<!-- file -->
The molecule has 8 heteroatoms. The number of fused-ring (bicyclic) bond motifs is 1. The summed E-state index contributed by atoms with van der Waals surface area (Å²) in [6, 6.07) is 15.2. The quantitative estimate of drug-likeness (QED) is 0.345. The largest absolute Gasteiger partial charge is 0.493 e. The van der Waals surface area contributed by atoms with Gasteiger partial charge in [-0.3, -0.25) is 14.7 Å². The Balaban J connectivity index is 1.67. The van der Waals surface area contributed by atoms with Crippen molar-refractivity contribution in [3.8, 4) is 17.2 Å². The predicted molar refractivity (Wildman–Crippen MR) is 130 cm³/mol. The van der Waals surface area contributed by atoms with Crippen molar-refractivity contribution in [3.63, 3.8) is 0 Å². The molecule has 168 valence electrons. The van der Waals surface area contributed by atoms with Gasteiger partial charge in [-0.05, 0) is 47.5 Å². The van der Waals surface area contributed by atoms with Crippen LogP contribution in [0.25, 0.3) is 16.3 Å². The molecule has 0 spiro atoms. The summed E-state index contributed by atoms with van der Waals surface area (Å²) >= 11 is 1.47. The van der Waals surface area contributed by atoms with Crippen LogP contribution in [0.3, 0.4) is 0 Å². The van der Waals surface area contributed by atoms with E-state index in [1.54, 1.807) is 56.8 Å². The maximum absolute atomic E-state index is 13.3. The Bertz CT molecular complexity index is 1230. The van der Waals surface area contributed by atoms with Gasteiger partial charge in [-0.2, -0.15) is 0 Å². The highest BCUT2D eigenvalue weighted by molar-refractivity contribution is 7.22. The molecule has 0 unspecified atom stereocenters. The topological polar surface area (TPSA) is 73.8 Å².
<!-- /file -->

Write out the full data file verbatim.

The molecule has 8 heteroatoms. The number of fused-ring (bicyclic) bond motifs is 1. The summed E-state index contributed by atoms with van der Waals surface area (Å²) in [6, 6.07) is 15.2. The quantitative estimate of drug-likeness (QED) is 0.345. The largest absolute Gasteiger partial charge is 0.493 e. The van der Waals surface area contributed by atoms with Gasteiger partial charge in [-0.3, -0.25) is 14.7 Å². The Balaban J connectivity index is 1.67. The van der Waals surface area contributed by atoms with Crippen molar-refractivity contribution in [3.8, 4) is 17.2 Å². The predicted molar refractivity (Wildman–Crippen MR) is 130 cm³/mol. The van der Waals surface area contributed by atoms with Crippen molar-refractivity contribution in [3.63, 3.8) is 0 Å². The molecule has 168 valence electrons. The van der Waals surface area contributed by atoms with Gasteiger partial charge in [-0.05, 0) is 47.5 Å². The van der Waals surface area contributed by atoms with Crippen LogP contribution in [0.25, 0.3) is 16.3 Å². The molecule has 0 spiro atoms. The summed E-state index contributed by atoms with van der Waals surface area (Å²) >= 11 is 1.47. The van der Waals surface area contributed by atoms with Crippen LogP contribution in [0.3, 0.4) is 0 Å². The van der Waals surface area contributed by atoms with E-state index in [1.54, 1.807) is 56.8 Å². The maximum absolute atomic E-state index is 13.3. The Bertz CT molecular complexity index is 1230. The van der Waals surface area contributed by atoms with Gasteiger partial charge in [-0.2, -0.15) is 0 Å². The highest BCUT2D eigenvalue weighted by molar-refractivity contribution is 7.22. The molecule has 0 unspecified atom stereocenters. The topological polar surface area (TPSA) is 73.8 Å².